Craig Westbrooke February 02, 2013 at 01:58 AM
Someday we will get Albany out of the stone age. Meanwhile I will string up my cans and string phone system and maybe a rug for smoke signals (except on spare the air days) Geez, its the same people holding the city hostage.
Peter Goodman February 02, 2013 at 05:18 PM
This is basically ARROW stuff. All these arguments are proxy issues, since the real issue for them - radiation - is by law not permitted to be a factor in the decision. Wearing tin-foil hats would be an easy solution, but I suspect that even if this appeal is denied ARROW will find another way of blocking this little bit of progress.
Jim Sanetra February 02, 2013 at 07:38 PM
Why not cancel your AT&T contract as Verizon has better service. I don't want my children exposed to more antennas near my front yard and also the neighbors preschool. Recent studies suggest that cell phones may cause health problems. Concerns about cancer and other health problems have spurred government agencies in six countries to issue warnings to consumers to reduce cell phone radiation exposures, especially for children. Yet the Federal Communications Commission and the Food and Drug Administration, two U.S. government agencies charged with oversight of radiation-emitting devices, have not kept up with recent research on cell phone radiation. The FCC issued its cell phone regulations setting maximum radiation limits back in 1996, based on recommendations offered several years prior to that by the Institute of Electrical and Electronics Engineers, an industry group.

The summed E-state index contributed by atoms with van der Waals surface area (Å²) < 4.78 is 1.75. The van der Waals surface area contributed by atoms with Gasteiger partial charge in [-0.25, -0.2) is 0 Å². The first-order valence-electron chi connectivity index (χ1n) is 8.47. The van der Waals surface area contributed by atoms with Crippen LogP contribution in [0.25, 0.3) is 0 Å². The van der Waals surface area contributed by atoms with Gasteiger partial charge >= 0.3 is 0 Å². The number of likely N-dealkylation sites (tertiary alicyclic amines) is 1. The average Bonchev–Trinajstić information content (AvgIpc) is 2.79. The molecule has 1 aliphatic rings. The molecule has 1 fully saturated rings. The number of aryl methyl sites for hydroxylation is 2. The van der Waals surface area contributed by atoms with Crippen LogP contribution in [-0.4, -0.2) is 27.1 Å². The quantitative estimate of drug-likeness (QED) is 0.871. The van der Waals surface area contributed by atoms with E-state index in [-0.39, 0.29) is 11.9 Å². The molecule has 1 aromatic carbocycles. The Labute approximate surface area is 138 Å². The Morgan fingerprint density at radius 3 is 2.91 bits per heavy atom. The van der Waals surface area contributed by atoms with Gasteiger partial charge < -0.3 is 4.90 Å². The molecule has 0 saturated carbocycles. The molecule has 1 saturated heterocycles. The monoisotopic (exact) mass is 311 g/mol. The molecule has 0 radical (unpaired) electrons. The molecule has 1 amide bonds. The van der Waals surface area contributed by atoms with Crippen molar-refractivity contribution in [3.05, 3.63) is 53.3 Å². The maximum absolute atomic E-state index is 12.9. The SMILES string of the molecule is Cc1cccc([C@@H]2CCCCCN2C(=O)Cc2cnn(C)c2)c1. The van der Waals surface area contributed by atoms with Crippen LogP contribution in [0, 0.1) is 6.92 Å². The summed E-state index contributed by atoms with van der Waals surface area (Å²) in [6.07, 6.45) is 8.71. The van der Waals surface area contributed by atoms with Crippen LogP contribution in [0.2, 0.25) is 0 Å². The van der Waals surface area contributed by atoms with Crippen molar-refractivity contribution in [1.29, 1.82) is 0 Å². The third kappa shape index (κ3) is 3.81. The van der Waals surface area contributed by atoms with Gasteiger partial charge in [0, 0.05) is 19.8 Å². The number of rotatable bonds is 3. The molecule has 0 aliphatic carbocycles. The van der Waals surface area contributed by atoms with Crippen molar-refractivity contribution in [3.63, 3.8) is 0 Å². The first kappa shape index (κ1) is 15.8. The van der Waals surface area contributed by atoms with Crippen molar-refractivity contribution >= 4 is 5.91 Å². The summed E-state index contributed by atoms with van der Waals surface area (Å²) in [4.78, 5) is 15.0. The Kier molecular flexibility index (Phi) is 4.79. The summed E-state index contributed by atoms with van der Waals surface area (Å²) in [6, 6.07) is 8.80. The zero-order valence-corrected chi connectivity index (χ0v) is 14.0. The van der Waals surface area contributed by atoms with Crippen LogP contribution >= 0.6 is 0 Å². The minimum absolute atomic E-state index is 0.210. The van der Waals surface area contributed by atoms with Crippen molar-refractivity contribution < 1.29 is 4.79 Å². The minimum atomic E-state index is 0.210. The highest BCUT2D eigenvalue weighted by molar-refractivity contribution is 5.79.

dgies February 04, 2013 at 06:21 AM
I wonder what with the new city council makeup if this appeal isn't just throwing money down the drain. Could this just be setting up for a drawn out legal case?
David Sanger February 08, 2013 at 01:29 AM
Jim, I don't want to be forced to use Verizon. Are you prepared to pay me the thousands of dollars it would cost me? I think not. Anyway US federal policy is to encourage competition at the local level and the City has no right to impede that. Also your health concerns comments, which apparently are copied from a website, relate to handset radio waves not base stations which are thousands of times less.
David Sanger February 16, 2013 at 08:04 AM
The City Council meeting to decide on the appeal is next Tuesday February 19th at 7:30pm Here's the agenda: http://albanyca.granicus.com/GeneratedAgendaViewer.php?event_id=a31cec6c-c76a-1030-b4c5-84d7a9c8f15d and the staff report recommending that the Council approve a resolution denying the appeal and approving the project: http://albanyca.granicus.com/MetaViewer.php?meta_id=62319&view=&showpdf=1 I hope everyone who supports better wireless service in Albany and wants to put an end to the endless delays on this project will be able to come to the Council meeting and speak.
David Sanger May 09, 2013 at 01:01 AM
You're a bit late Peter. The appeal was soundly rejected in February
Peter Goodman May 09, 2013 at 04:33 AM
Um, Patch weirdness alert. I wrote this comment months ago. And I believe it appeared months ago. Why does it pop up with today's May 8 date all of a sudden?
Dover May 09, 2013 at 05:20 AM
It's odd you would say that, Jim, considering that Heike has told us that she is quite happy with her AT&T service. One would think you would want your own wife to have the very best. Tsk, tsk. ;-}
Charles Burress (Editor) May 09, 2013 at 07:26 AM
Peter, that is strange. I found your comment had been suspended because it had been flagged by somebody or somebodies, so I reinstated it. But it shouldn't be showing May 8 as the date it was posted! I'll see if we can get this fixed. In any case, we're switching to a new platform in a few days, so hopefully this kind of problem will disappear.
Paul D May 09, 2013 at 03:01 PM
Can't this Abeck person be labeled a vexatious filer or whatever muzzle fits to knock this stuff off?